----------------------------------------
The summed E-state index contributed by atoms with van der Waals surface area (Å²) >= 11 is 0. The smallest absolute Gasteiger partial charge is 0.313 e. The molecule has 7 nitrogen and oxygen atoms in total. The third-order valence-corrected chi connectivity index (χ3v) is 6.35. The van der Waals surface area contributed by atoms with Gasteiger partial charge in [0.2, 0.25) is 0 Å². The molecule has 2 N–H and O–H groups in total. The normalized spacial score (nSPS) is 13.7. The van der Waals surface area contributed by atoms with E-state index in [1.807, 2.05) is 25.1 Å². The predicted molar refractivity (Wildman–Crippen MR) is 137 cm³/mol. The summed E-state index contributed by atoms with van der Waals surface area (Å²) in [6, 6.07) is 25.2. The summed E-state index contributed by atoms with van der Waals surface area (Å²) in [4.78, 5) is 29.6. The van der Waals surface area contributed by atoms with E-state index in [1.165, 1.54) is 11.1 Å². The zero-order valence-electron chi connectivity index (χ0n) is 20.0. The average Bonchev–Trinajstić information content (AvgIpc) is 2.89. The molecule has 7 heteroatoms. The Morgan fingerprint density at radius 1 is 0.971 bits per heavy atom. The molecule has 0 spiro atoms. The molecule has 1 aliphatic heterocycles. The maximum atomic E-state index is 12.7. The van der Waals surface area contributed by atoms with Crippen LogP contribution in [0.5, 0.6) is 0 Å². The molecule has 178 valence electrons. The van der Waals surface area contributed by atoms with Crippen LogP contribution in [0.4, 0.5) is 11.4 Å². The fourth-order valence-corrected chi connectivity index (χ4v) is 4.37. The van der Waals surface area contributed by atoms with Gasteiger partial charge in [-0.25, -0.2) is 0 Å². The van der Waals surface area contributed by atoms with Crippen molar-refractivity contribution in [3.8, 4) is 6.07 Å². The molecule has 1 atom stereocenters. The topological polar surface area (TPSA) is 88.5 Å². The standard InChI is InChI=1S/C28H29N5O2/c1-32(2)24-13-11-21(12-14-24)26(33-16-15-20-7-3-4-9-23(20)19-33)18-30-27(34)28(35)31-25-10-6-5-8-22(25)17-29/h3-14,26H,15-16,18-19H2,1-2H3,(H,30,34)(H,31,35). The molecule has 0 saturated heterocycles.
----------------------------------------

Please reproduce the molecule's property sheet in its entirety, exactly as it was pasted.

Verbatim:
The summed E-state index contributed by atoms with van der Waals surface area (Å²) >= 11 is 0. The smallest absolute Gasteiger partial charge is 0.313 e. The molecule has 7 nitrogen and oxygen atoms in total. The third-order valence-corrected chi connectivity index (χ3v) is 6.35. The van der Waals surface area contributed by atoms with Gasteiger partial charge in [0.2, 0.25) is 0 Å². The molecule has 2 N–H and O–H groups in total. The normalized spacial score (nSPS) is 13.7. The van der Waals surface area contributed by atoms with E-state index in [1.807, 2.05) is 25.1 Å². The predicted molar refractivity (Wildman–Crippen MR) is 137 cm³/mol. The summed E-state index contributed by atoms with van der Waals surface area (Å²) in [6, 6.07) is 25.2. The summed E-state index contributed by atoms with van der Waals surface area (Å²) in [4.78, 5) is 29.6. The van der Waals surface area contributed by atoms with E-state index in [1.165, 1.54) is 11.1 Å². The zero-order valence-electron chi connectivity index (χ0n) is 20.0. The average Bonchev–Trinajstić information content (AvgIpc) is 2.89. The molecule has 7 heteroatoms. The Morgan fingerprint density at radius 1 is 0.971 bits per heavy atom. The molecule has 0 spiro atoms. The molecule has 1 aliphatic heterocycles. The maximum atomic E-state index is 12.7. The van der Waals surface area contributed by atoms with Crippen LogP contribution in [0.5, 0.6) is 0 Å². The molecule has 178 valence electrons. The van der Waals surface area contributed by atoms with Crippen LogP contribution in [0.4, 0.5) is 11.4 Å². The fourth-order valence-corrected chi connectivity index (χ4v) is 4.37. The van der Waals surface area contributed by atoms with Gasteiger partial charge in [-0.25, -0.2) is 0 Å². The van der Waals surface area contributed by atoms with Crippen molar-refractivity contribution in [3.8, 4) is 6.07 Å². The molecule has 1 atom stereocenters. The topological polar surface area (TPSA) is 88.5 Å². The standard InChI is InChI=1S/C28H29N5O2/c1-32(2)24-13-11-21(12-14-24)26(33-16-15-20-7-3-4-9-23(20)19-33)18-30-27(34)28(35)31-25-10-6-5-8-22(25)17-29/h3-14,26H,15-16,18-19H2,1-2H3,(H,30,34)(H,31,35). The molecule has 0 saturated heterocycles.